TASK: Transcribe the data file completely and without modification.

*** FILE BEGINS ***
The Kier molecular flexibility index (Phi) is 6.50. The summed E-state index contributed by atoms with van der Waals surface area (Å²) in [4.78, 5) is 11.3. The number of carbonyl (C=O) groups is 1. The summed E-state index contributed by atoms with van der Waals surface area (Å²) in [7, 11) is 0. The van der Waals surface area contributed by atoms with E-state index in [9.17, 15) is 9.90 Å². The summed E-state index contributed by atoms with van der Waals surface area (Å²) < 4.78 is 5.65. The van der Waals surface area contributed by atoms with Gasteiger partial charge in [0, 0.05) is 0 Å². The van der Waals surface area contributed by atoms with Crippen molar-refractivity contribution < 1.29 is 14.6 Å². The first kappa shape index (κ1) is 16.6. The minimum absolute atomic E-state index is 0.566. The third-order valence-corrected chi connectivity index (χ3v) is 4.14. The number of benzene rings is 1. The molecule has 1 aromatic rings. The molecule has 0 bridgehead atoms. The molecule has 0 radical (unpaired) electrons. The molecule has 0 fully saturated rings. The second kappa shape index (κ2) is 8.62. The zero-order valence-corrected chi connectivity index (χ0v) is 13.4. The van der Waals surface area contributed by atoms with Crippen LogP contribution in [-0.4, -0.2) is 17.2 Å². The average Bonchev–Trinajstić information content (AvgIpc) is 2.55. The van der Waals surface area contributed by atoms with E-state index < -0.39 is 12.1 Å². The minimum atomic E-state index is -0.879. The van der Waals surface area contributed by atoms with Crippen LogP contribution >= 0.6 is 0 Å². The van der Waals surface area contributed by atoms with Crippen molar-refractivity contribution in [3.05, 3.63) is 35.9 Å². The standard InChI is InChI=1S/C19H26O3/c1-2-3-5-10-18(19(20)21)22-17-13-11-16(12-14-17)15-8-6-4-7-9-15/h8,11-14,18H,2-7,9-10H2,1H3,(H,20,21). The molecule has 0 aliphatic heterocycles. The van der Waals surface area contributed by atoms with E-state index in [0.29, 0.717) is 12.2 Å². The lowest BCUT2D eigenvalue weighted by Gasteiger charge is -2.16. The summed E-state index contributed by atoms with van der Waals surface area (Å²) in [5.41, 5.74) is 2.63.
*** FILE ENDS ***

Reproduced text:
The Kier molecular flexibility index (Phi) is 6.50. The summed E-state index contributed by atoms with van der Waals surface area (Å²) in [4.78, 5) is 11.3. The number of carbonyl (C=O) groups is 1. The summed E-state index contributed by atoms with van der Waals surface area (Å²) in [7, 11) is 0. The van der Waals surface area contributed by atoms with E-state index in [9.17, 15) is 9.90 Å². The summed E-state index contributed by atoms with van der Waals surface area (Å²) < 4.78 is 5.65. The van der Waals surface area contributed by atoms with Gasteiger partial charge in [0, 0.05) is 0 Å². The van der Waals surface area contributed by atoms with Crippen molar-refractivity contribution < 1.29 is 14.6 Å². The first kappa shape index (κ1) is 16.6. The minimum absolute atomic E-state index is 0.566. The third-order valence-corrected chi connectivity index (χ3v) is 4.14. The number of benzene rings is 1. The molecule has 1 aromatic rings. The molecule has 0 bridgehead atoms. The molecule has 0 radical (unpaired) electrons. The molecule has 0 fully saturated rings. The second kappa shape index (κ2) is 8.62. The zero-order valence-corrected chi connectivity index (χ0v) is 13.4. The van der Waals surface area contributed by atoms with Crippen LogP contribution in [-0.4, -0.2) is 17.2 Å². The average Bonchev–Trinajstić information content (AvgIpc) is 2.55. The van der Waals surface area contributed by atoms with E-state index < -0.39 is 12.1 Å². The minimum atomic E-state index is -0.879. The van der Waals surface area contributed by atoms with Crippen LogP contribution >= 0.6 is 0 Å². The van der Waals surface area contributed by atoms with Crippen molar-refractivity contribution in [3.05, 3.63) is 35.9 Å². The standard InChI is InChI=1S/C19H26O3/c1-2-3-5-10-18(19(20)21)22-17-13-11-16(12-14-17)15-8-6-4-7-9-15/h8,11-14,18H,2-7,9-10H2,1H3,(H,20,21). The molecule has 0 aliphatic heterocycles. The van der Waals surface area contributed by atoms with E-state index in [0.29, 0.717) is 12.2 Å². The lowest BCUT2D eigenvalue weighted by Gasteiger charge is -2.16. The summed E-state index contributed by atoms with van der Waals surface area (Å²) in [5.41, 5.74) is 2.63.